entire front of the line for five miles. Its commanding position, about fifty feet above the general level of the plain, will make its fire effective over nearly all that distance, and some points where the enemy may plant batteries beyond. Fort McPherson was commenced in compliance with the wish of General Burbridge for a garrison of one regiment as a place of shelter for Government property during a raid, should the main line be unfinished or not enough troops be here to hold it. The fort has been finished and sodded for two months, but will require to be trimmed up next spring. It is in a central position, and forms a salient of the main line. This gives its heavy guns great advantage in enfilading front of adjacent works. There is in rear of this fort, well adapted for sheltering property, should it have been needed for the purpose referred to, the east end of the sand-hill it was built on, being twenty feet higher than the level necessarily assumed for the rest of the work. It was arranged as an interior or cavalier battery, the crest of which is fourteen feet above the main crest. The latter averages twelve feet above crest of glacis. The relief from bottom of ditch to crest of parapet averages twenty-five feet. The ditch itself averages twenty feet wide and ten feet deep. The work has four traverses, one a small bomb-proof, a magazine forty feet long, and a musket-proof loop-holed gate. A well inside supplies it with water. There are eighteen embrasures with corresponding platforms, and six barbette platforms in main work, and two platforms for siege guns en barbette, with one 100-pounder mounted on center pintle carriage, also en barbette in cavalier battery. In this as in all the other works there are about three times as many places for guns as it is proposed to mount. This enables bringing nearly all the guns to bear upon a single point. Detailed descriptions of the other works are omitted for want of time. The accompanying tabular statement* shows their dimensions, measured around interior crests, and other facts which may be of interest. None of them, except Fort McPherson, has yet been sodded. Except Fort Numbers 11, and the batteries yet to be commenced, all are ready at once, in case of an attack. The timber in front in that case is to be cut and fences taken down, the material to be used in constructing several lines of abatis around and connecting the works, the latter lines to be enfiladed by fire of the forts. The work was commenced August 1, 1864. About $ 12,000 was expended by the city in the month of August. Fort Numbers 4 has been built by prisoners; the remainder of the work has been done by the engineer department. But for the inclemency of the weather the works would have been completed before this time.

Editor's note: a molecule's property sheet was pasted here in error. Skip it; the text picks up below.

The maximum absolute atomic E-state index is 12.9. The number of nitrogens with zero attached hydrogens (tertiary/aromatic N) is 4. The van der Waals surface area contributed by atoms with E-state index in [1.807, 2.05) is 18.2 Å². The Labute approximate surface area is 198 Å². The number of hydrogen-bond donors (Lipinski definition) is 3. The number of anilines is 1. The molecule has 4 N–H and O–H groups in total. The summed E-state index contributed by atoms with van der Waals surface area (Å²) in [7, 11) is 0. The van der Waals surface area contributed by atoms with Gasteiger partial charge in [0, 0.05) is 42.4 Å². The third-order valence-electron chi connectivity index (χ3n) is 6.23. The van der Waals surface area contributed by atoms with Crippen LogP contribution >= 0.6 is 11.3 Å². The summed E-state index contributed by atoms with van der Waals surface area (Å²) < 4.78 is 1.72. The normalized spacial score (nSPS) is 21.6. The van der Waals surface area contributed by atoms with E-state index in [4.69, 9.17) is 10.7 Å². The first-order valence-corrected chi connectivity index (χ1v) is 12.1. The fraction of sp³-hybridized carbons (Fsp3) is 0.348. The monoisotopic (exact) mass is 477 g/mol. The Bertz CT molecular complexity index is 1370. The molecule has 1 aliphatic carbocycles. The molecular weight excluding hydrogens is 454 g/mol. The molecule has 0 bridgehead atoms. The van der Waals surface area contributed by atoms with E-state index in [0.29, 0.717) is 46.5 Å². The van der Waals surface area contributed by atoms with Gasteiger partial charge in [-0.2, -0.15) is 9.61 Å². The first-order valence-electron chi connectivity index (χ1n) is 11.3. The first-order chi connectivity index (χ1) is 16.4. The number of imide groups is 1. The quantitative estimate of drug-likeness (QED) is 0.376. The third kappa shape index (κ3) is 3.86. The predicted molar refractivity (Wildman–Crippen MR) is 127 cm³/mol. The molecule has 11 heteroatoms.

Very respectfully, your obedient servant,
JOHN R. GILLISS,
Assistant U. S. Engineer, in Charge Defenses of Louisville.
MEMPHIS, TENN., February 3, 1865. (Received 8th.)
General GEORGE H. THOMAS:
The following information from deserters: General Lee's corps left Tupelo for South Carolina January 18. All of Johnson's artillery at Columbus, where they are fortifying, to make a stand if you go below Corinth. There are several powder mills in Lawrence County, near
* Not found.